From the monthly archives: "June 2007"

Beneficial or Pest?
Hi,
I live in Round Rock, TX. Could you please tell me what this bug is? I love beneficials and just cannot seem to find a picture of it on the internet. I thought it might be some kind of Milkbug at first but, it is on everything in my garden from tomato to cucumber to melon to basil plants. It does not seem to be chewing or sucking on the leaves so I am thinking maybe it is a beneficial. Help! Thanks,
Jeffrey Bryant

Hi Jefffrey,
This is a Two Lined Spittlebug, Prosapia bicincta. The immature insects form a mass of foamy spittle that serves as a protection while the insect feeds by sucking the juices from plants. Your photo shows the winged adult. According to BugGuide: “In the immature (nymph) stage (surrounded by the “spittle” foam which protects them, and which they produce from juices they suck from the plant) they feed on centipedegrass, bermudagrass and other grasses, including occasionally corn. Adults feed on hollies – they feed on the underside of leaves, and damage shows up as pale mottling not usually visible from above.”

green-eyed wasp
Any idea what this beauty is called? Found on a fern in Orlando Florida, sorry for the poor photo it was raining and I was trying to get enough DOF hence the slow shutter speed. It was very alert, I assume it has excellent vision.
Jim Thompson

Hi Jim,
We like this for one of the wasps in the family Crabronidae, possibly a Sand Wasp in the genus Bembix. There are many images that look similar on BugGuide.

Harlequin bugs?
I think that these may be Harlequin bugs? By the way, the photos on your site are marvelous – what lovely bugs! I snapped these on an unknown plant in the field behind our house; possibly a mustard plant of some kind. Have been practicing taking pictures of small things like flowers, and am proud of this bug photo.
Liana

Hi Liana,
Our site does have many marvelous photos, all of which have been contributed by mostly amateur photographers like you. Not only should you be proud of your photo, you should also be commended for taking the time to properly identify your Harlequin Bugs, Murgantia histrionica.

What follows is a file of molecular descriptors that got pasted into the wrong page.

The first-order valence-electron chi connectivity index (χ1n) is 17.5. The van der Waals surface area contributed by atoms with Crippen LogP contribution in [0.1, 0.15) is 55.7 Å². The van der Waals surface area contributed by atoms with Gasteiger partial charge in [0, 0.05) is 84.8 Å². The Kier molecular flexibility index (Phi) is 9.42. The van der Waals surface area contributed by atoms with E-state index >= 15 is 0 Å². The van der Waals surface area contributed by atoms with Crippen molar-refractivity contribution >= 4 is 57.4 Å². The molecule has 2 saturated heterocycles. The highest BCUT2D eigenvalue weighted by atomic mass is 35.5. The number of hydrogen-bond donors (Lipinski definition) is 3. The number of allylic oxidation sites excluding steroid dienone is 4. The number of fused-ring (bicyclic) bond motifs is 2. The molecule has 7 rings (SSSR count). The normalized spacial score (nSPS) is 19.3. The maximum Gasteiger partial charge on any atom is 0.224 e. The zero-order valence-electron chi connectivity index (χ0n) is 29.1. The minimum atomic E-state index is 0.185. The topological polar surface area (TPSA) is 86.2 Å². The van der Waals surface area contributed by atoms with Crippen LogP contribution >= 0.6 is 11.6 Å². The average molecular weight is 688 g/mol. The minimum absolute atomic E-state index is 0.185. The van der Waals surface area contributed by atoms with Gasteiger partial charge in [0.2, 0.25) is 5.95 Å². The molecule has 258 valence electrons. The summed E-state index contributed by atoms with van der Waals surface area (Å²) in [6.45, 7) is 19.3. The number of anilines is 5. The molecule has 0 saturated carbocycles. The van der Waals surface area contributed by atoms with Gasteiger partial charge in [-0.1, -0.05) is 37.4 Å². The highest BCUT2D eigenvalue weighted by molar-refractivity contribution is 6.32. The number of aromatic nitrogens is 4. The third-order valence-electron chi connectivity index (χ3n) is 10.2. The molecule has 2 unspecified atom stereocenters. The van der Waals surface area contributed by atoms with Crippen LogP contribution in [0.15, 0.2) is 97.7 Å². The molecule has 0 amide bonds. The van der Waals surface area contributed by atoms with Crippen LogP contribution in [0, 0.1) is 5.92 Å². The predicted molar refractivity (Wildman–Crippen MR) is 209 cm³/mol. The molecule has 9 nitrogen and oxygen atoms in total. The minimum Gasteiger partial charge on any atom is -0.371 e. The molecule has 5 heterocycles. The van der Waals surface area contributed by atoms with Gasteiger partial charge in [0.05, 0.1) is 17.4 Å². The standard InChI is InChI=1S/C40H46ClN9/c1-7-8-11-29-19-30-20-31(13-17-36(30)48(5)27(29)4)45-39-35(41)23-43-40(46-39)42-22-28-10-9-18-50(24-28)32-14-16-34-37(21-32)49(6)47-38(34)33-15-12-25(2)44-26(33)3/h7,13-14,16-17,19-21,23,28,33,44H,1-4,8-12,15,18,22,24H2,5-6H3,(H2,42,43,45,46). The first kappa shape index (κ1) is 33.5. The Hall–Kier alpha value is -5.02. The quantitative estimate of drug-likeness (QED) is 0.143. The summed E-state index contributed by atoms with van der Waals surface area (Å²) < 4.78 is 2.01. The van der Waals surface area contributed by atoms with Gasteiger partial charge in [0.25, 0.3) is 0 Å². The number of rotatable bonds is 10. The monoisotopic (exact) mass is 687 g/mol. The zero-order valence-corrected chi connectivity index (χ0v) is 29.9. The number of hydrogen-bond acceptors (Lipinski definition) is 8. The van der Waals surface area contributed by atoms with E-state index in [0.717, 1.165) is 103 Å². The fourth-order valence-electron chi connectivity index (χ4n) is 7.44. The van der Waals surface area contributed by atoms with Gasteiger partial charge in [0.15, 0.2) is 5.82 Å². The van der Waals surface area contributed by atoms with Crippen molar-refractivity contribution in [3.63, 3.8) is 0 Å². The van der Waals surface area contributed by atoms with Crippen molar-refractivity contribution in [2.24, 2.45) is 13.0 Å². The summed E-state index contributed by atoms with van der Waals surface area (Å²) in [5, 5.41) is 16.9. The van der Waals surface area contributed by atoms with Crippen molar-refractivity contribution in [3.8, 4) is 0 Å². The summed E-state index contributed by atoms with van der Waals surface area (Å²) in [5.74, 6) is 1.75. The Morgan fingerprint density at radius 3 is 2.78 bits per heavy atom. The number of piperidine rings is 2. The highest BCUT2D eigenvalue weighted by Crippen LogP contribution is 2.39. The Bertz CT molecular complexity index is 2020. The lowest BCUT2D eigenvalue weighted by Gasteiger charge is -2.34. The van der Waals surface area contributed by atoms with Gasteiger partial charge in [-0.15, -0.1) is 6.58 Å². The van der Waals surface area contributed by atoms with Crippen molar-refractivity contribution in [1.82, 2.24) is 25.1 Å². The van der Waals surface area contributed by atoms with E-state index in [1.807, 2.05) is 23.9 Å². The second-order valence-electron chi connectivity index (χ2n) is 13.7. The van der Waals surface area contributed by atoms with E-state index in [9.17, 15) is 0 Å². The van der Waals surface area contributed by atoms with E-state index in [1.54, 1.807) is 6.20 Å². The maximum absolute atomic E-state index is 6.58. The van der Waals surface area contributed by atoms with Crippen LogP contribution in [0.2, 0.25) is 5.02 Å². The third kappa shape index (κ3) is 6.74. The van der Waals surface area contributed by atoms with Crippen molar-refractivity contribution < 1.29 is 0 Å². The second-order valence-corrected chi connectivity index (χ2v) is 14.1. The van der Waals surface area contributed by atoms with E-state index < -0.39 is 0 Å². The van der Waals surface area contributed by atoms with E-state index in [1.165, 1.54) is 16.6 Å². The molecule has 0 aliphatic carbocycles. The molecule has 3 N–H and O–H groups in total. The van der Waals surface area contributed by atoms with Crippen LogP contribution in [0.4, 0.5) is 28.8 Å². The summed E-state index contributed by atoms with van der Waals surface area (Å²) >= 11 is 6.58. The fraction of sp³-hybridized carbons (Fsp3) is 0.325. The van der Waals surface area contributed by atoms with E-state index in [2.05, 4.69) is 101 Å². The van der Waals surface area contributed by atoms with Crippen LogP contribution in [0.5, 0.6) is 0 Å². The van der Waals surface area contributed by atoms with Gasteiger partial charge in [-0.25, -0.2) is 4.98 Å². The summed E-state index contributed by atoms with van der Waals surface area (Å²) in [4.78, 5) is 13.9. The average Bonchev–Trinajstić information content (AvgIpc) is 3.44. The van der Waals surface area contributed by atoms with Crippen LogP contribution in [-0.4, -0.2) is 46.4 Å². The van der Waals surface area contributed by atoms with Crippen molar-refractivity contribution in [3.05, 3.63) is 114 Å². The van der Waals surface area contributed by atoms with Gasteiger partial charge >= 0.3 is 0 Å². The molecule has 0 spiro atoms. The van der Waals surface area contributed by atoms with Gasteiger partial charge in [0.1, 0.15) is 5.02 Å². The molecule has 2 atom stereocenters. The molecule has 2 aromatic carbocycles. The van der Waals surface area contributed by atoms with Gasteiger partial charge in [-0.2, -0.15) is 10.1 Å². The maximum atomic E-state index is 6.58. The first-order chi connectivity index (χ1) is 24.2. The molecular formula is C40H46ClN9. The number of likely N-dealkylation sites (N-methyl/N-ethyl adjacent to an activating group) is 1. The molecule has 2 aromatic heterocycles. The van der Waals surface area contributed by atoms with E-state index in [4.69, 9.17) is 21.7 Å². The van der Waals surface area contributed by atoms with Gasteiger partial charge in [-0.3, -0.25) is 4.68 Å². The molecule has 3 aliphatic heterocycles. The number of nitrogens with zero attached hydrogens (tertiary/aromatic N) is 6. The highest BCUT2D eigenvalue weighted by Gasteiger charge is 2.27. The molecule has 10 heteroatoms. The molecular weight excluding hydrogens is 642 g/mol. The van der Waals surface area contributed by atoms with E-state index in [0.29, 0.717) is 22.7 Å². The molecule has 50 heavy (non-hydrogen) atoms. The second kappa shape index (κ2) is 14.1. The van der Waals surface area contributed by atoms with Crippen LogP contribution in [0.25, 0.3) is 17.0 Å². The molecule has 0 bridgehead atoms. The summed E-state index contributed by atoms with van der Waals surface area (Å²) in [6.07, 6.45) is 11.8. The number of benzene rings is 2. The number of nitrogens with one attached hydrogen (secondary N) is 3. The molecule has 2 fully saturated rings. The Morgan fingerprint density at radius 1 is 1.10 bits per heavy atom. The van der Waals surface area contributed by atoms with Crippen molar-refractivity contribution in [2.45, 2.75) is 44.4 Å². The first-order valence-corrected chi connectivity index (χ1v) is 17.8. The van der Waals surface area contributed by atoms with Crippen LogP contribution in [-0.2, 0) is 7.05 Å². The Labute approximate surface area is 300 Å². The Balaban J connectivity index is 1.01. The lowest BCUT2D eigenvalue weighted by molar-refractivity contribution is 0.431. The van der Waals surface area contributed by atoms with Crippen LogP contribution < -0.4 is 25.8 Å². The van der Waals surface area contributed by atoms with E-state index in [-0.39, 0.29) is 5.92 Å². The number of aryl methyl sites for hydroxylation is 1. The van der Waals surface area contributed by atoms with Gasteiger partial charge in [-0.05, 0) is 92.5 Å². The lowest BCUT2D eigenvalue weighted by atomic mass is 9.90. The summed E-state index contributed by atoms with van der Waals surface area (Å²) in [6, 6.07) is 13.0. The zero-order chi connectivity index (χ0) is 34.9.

Texas Brown Tarantula
My wife saw this Texas Brown Tarantula crossing the road by our house and stopped to show our children. We later placed it in our garden and took these photos.
Jeffrey Cox
Dallas, Texas

Hi Jeffrey,
Thanks for sending us your wonderful image of a Texas Brown Tarantula, Aphonopelma hentzi. Also thanks for rescuing the hapless creature from becoming road kill.

moth
Hi Bugman,
Can you tell me the name of this moth? It came flying at night attracted to the light. The lens cap is for size comparison. I think that cap is 55 mm. The moth looked to be about 3 inches across the wingspan. I’m sure it’s fairly common. thanks,
Rich

Hi Rich,
This is a Cecropia Moth. We just posted a photo of another individual from this species that was submitted from Ottawa in Canada.

Long hindwings!
Hello,
This is an amazing insect with very long hindwings (not used in flight). At fist I thought they might be long halters, making it a fly or a mosquito. Then I noticed the net-forewings, and the resemblance to insects in the Neuroptera order. Any idea what it is? This photo was taken in Jordan.
Thank you.
Jarir

Hi Jarir,
Ribbon Winged Lacewings, also known as Thread Winged Lacewings, Spoon Winged Lacewings, or Thread Winged Antlions, are in the order Neuroptera. They are old world insects in the family Nemopteridae. Here is a nice link to some images of Lacewings on Stamps.